Even though Charles is correct, the problem is not so much the high speed
stength, in my opinion. If I remember correctly, these devices use
pullups which have a very high impedance above a transistor threshold
below the high rail (~3.5-4.0 volts for a 5 volt device). This high
and the lack of clamping diodes (or clamping circuits) results in an open
transmission line, which allows the reflections to double the amplitude.
Use fast and strong devices if you need the speed, but make sure your lines
properly terminated (clamped).
I have seen this many times before with FCT logic. In my experience it is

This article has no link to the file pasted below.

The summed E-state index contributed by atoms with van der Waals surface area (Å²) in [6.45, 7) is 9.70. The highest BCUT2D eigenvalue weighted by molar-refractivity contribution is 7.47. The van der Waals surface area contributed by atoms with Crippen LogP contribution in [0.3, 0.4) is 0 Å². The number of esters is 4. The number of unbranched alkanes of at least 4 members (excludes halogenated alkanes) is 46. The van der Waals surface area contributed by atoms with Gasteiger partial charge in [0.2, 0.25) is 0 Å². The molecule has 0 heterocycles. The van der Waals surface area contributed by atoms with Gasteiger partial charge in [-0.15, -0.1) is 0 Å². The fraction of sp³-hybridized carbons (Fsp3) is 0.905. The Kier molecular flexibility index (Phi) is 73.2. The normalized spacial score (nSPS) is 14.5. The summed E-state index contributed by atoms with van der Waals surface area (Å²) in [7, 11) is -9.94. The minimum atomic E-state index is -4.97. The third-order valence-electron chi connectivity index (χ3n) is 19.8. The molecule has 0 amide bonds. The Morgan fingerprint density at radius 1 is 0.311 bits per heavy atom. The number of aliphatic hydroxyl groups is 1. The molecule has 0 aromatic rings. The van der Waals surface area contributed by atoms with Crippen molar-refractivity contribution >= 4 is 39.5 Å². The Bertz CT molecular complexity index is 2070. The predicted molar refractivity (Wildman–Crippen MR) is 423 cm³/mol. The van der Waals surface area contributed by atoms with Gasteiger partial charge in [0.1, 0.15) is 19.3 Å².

the worst choice of logic families from a signal integrity point of view.
The edge speed is very fast, and current drive is very high, and so the
speed is fast---but that is bad for signal integrity. I suggest you try
ABT, or F. There is also other types of FCT which are intended to be more
Charles Hill, consultant
Reply To: email@example.com
Sent: Wednesday, May 13, 1998 2:16 PM
Subject: [SI-LIST] : Excessive clock overshoot
I have a question regarding an FCT clock (TTL levels) driving a heavily
loaded backplane. On the driver pin we see excessive overshoot on the L-H
transition which increases as we increase the clock frequency. This
overshoot goes from 5V at 33MHz to 6.5-7.0V at 45MHz. The stub impedance
is 75 ohms, backplane impedance 25 ohms loaded. There is a clamping diode
on the H-L side but not on the L-H. The H-L side does not have any
I have asked the manufacturer and they have never seen this phenomena, nor
do they have an explanation for it.
Any ideas on what could be causing this?
thanks and regards,